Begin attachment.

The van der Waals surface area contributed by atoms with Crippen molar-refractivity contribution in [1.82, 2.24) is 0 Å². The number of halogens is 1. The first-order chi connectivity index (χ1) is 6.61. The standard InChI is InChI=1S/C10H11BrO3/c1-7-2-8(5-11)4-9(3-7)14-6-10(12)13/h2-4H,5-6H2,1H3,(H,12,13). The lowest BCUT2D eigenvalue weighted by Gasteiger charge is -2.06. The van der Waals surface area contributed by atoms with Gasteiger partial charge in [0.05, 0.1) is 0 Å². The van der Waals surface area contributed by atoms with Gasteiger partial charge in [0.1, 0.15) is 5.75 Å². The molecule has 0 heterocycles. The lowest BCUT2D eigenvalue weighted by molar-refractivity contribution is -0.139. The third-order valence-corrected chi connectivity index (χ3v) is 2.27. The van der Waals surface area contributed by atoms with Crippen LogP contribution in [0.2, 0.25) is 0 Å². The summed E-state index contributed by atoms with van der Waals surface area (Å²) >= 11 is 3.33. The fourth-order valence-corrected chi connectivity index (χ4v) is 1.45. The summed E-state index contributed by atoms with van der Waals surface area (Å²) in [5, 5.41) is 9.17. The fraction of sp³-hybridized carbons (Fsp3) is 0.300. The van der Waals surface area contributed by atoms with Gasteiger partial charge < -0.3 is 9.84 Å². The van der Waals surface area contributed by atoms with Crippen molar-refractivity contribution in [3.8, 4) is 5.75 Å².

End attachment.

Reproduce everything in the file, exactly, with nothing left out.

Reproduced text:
The van der Waals surface area contributed by atoms with Crippen molar-refractivity contribution in [1.82, 2.24) is 0 Å². The number of halogens is 1. The first-order chi connectivity index (χ1) is 6.61. The standard InChI is InChI=1S/C10H11BrO3/c1-7-2-8(5-11)4-9(3-7)14-6-10(12)13/h2-4H,5-6H2,1H3,(H,12,13). The lowest BCUT2D eigenvalue weighted by Gasteiger charge is -2.06. The van der Waals surface area contributed by atoms with Gasteiger partial charge in [0.05, 0.1) is 0 Å². The van der Waals surface area contributed by atoms with Gasteiger partial charge in [0.1, 0.15) is 5.75 Å². The molecule has 0 heterocycles. The lowest BCUT2D eigenvalue weighted by molar-refractivity contribution is -0.139. The third-order valence-corrected chi connectivity index (χ3v) is 2.27. The van der Waals surface area contributed by atoms with Crippen LogP contribution in [0.2, 0.25) is 0 Å². The summed E-state index contributed by atoms with van der Waals surface area (Å²) >= 11 is 3.33. The fourth-order valence-corrected chi connectivity index (χ4v) is 1.45. The summed E-state index contributed by atoms with van der Waals surface area (Å²) in [5, 5.41) is 9.17. The fraction of sp³-hybridized carbons (Fsp3) is 0.300. The van der Waals surface area contributed by atoms with Gasteiger partial charge < -0.3 is 9.84 Å². The van der Waals surface area contributed by atoms with Crippen molar-refractivity contribution in [3.8, 4) is 5.75 Å².